Importance of taurine in maintaining retinal function

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Abstract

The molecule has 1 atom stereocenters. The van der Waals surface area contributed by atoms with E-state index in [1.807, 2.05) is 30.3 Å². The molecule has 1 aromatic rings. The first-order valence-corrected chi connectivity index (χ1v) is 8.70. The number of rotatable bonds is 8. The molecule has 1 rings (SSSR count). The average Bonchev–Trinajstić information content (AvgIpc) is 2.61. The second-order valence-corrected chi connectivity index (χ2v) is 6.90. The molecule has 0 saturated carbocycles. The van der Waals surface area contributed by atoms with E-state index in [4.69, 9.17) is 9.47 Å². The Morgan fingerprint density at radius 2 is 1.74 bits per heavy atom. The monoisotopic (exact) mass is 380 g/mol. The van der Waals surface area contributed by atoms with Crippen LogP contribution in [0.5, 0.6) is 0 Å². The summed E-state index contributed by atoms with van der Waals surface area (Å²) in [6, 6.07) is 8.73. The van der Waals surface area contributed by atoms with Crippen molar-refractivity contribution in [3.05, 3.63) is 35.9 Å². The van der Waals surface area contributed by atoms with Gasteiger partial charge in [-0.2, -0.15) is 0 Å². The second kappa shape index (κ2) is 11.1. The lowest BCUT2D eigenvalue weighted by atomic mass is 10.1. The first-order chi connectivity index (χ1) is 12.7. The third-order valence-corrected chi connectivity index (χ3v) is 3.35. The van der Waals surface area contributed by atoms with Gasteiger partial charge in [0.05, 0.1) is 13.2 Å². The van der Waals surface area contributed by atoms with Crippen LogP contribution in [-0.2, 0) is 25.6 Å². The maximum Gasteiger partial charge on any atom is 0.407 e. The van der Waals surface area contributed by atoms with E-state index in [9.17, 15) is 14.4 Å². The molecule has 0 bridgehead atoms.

Taurine depletion has been known to induce photoreceptor degeneration since the 70s. Recently, investigating the retinal toxicity of the antiepileptic drug, vigabatrin, we showed that taurine depletion causes retinal ganglion cell loss. Indeed, the primary site of vigabatrin-induced injury appears to be located in retinal ganglion cells in patients. The taurine depletion was demonstrated in both vigabatrin-treated animals and patients. In fact, an increase in intraocular pressure as in glaucoma could also induce a local retinal taurine depletion. Taurine supplementation was neuroprotective in 4 animal models with retinal ganglion cell loss. Taurine acts directly on retinal ganglion increasing their survival in pure cultures. Taurine also reduces their glutamate excitotoxicity in retinal explants. Therefore, taurine is required for the normal maintenance of photoreceptors but also for the maintenance of retinal ganglion cells. Taurine supplementation may therefore provide a novel neuroprotective strategy for retinal diseases like glaucoma.

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